[¶18] In this case, the basis of the take charge relationship, and the duty created thereby, is the community corrections officer's statutory authority to supervise the offender under former RCW 9.94A.720. Pursuant to that statute, a community corrections officer must monitor the offender's compliance with the conditions of supervision and his or her progress while on supervision. And when necessary, the community corrections officer can control the offender's behavior by threat of incarceration, limiting movements to prescribed boundaries, increasing reporting requirements, and the like. Former RCW 9.94A.720(1). Taggart tells us that the exercise of this authority depends on neither custody nor a condition of " 'continuing hourly or daily dominance and dominion.'" Taggart, 118 Wn.2d at 224 (quoting Fox, 236 Va. at 75). Thus, even though an [187 Wn.App. 588] offender may have only weekly or monthly contact with a community corrections officer, that is sufficient to establish and maintain a take charge relationship. But Taggart also tells us that a take charge relationship entails ongoing contact between the community corrections officer and the offender because the relationship must be a " 'definite, established and continuing'" one. Id. at 219 (quoting Honcoop, 111 Wn.2d at 193). It is the continuing nature of the relationship that allows the community corrections officer to exercise control. An offender who has absconded and for whom a warrant has been issued no longer has a continuing relationship with the community corrections officer. When this occurs the offender is not subject to the community corrections officer's control because he or she cannot be monitored, given direction, or sanctioned.

[¶19] Husted and Pina cite Joyce v. Department of Corrections, 155 Wn.2d 306, 119 P.3d 825 (2005) in support of their argument that the State still had a take charge relationship with Finley. But the case is distinguishable. In Joyce, the parolee, Stewart, was on DOC supervision as a result of convictions for assault, possession of stolen property, and driving offenses. Although he repeatedly failed to report to his community corrections officer as directed, the evidence showed that he had continuing and ongoing contact with her by phone, through family members, and through unscheduled visits. As a result, the community corrections officer filed two " notices of violation" with the court but did not request a warrant for Stewart's arrest.[4] Subsequently, Stewart drove a stolen car at a high rate of speed into a small pickup truck driven by Paula Joyce, killing her. The Supreme Court rejected the State's argument in that case that it owed no duty to Joyce. But unlike here, in Joyce there was no issue that despite failing to report as directed, Stewart maintained contact with his community corrections officer and no warrant was issued for his arrest. Thus, [187 Wn.App. 589] the requisite continuing relationship between the community corrections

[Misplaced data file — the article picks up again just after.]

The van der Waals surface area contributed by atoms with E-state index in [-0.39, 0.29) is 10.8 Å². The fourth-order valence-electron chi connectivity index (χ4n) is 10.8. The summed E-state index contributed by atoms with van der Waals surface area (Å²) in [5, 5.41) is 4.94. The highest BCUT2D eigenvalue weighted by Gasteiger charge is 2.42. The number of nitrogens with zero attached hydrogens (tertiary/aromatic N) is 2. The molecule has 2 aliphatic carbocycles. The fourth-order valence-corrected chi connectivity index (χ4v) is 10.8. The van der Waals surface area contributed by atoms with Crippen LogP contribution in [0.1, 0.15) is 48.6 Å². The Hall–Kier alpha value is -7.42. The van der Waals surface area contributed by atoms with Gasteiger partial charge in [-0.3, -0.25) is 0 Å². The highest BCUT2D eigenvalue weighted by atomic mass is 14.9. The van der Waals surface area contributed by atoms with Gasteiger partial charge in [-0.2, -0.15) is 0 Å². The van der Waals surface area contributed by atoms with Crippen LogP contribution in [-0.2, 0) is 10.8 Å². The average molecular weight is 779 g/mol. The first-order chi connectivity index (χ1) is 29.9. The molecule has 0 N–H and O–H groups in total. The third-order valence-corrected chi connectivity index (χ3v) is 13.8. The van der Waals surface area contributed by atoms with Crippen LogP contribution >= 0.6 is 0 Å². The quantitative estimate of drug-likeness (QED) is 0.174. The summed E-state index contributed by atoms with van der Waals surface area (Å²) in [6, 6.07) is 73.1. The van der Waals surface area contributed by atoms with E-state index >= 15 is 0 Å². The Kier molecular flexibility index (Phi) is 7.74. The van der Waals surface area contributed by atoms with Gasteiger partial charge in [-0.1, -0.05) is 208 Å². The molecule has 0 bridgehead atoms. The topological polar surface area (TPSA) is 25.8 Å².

Page 781

officer and offender was intact and the State's take charge duty remained.

[¶20] In this case, however, it is undisputed that only one brief telephone contact occurred between Finley and DOC from the date of his release from custody on February 14, 2009 and the date of his arrest on June 3, 2009. It is also undisputed that a warrant for his arrest was issued on February 18, 2009, the day after he failed to report as directed. Here, unlike in Joyce, there was no continuing relationship between Finley and his community corrections officer, and since the basis for the take charge did not exist, the State had no duty to control him.

[¶21] Husted and Pina rely on In re Personal Restraint of Dalluge, 162 Wn.2d 814, 177 P.3d 675 (2008) to argue that the take charge relationship continues even after an offender is on warrant status. Dalluge was serving a year of community custody when he was arrested and taken to jail where he was involved in an altercation. DOC determined that the altercation violated the terms of his community custody and, after a hearing, sanctioned him. Dalluge argued that since his term of community custody was tolled while he was in confinement pursuant to former RCW 9.94A.625 (2000), recodified as RCW 9.94A.171, the DOC did not have the authority to discipline him for the alleged violation. The Supreme Court disagreed, holding that although the statute tolled Dalluge's term of community custody while he was incarcerated, that did not diminish DOC's authority to enforce the terms of his supervision.

[¶22] Husted and Pina point out that under RCW 9.94A.171 the period of community supervision is similarly tolled for an offender who absconds from supervision. They contend that here, as in Dalluge, absconding does not diminish DOC's power and duty to supervise the offenders committed to it. Thus, they argue that even though Finley's supervision was tolled by issuance of the warrant, DOC's authority to supervise him continued and the take charge [187 Wn.App. 590] relationship remained intact. We disagree that Dalluge is controlling.

[¶23] First, Dalluge does not discuss to what extent, if any, RCW 9.94A.171 affects DOC's take charge relationship with an offender who absconds from supervision. It held only that when a person subject to DOC supervision is in custody, the terms of supervision remain in effect and are enforceable even though the term of community custody is tolled for the duration of the offender's confinement. Second, even if Dalluge were controlling, it is entirely consistent with the idea that the take charge relationship is linked to an ongoing, continuing relationship between the community corrections officer and the offender. That relationship exists when the offender is in custody and subject to control by his or her community corrections officer.

[¶24] We conclude that where an offender absconds from supervision and a warrant is issued for his or her arrest, the requisite continuing relationship no longer exists and the duties associated with the take charge relationship are terminated unless and until the person is apprehended. Accordingly, we hold that the State had no duty to control Finley's behavior at the time he committed the acts giving rise to the claims in this case because Finley had absconded supervision, had only minimal contact with DOC, and was on warrant status at that time. The trial court did not err when it granted the State's motion for summary judgment dismissal.

[¶25] Affirmed.

Schindler and Leach, JJ., concur.